leaders and skilled military government administrators.<22>

     Although few Marines considered their tour of duty in the Dominican 
Republic as important as participation in the war in Europe, jungle 
campaigning, with the ever-present threat of


malaria, dengue, and tropical sores, was as fraught with physical hardship as 
was the European campaign.  Constant patrolling, most of it on foot, could 
only be conducted by small groups.  The bandits operated in many independent 
areas and Marine strength was seldom great enough to mount anything larger 
than a 15-man patrol commanded by a lieutenant or sergeant.  Since the enemy 
utilized time-honored guerrilla tactics and knew the area well, he was able to 
hit and run or slip away in the face of a larger punitive expedition.  As a 
result, Marines had to take the chance of baiting the enemy with small patrols 
in the hope of whipping him if he attacked.<23> Despite the risk involved, 
these baiting operations continued until the bandits were subdued and the 
country pacified.<24>

     Because the fundamental aim of the occupation was to bring peace to the 
country and enable the Dominicans to govern themselves, a native constabulary, 
the GUARDIA NACIONAL DOMINICANA, was formed on 1 May 1917.  Trained and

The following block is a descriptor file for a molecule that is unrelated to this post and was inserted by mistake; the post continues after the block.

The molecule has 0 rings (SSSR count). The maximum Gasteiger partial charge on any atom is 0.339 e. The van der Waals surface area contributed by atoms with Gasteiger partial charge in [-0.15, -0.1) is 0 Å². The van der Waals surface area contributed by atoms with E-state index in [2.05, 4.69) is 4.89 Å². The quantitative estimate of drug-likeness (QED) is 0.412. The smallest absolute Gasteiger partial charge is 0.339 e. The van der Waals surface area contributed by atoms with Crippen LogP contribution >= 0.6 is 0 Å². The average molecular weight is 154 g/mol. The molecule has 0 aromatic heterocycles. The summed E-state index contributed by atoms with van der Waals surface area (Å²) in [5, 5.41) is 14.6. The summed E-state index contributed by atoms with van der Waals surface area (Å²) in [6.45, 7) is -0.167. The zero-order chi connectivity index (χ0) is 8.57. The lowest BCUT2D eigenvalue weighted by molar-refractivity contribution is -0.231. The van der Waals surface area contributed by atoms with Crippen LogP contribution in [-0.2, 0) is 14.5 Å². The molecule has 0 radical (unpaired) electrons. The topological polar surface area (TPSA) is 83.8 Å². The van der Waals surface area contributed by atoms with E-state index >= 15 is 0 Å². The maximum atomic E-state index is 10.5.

officered in part by Marines of the 3d Provisional Regiment, the Guardia was 
gradually able to assume the duties of protecting life and property and 
suppressing banditry.<25>

     With the end of World War I, the Commandant of the Marine Corps 
recognized the efforts of those Marines who did not get to France when he 
wrote "I can not let the occasion pass without making mention of the 
thoroughly efficient manner in which officers and men stationed in Cuba, 
Haiti, and Santo Domingo have performed the duties assigned them."<26>  He 
then went on to acknowledge the fact that many Marines who served in the 
Caribbean had wanted to go to France and that a large percentage had enlisted 
for that reason, concluding, "though in an unconspicuous and unsung manner, 
they did their part in winning the war just as much as did those who were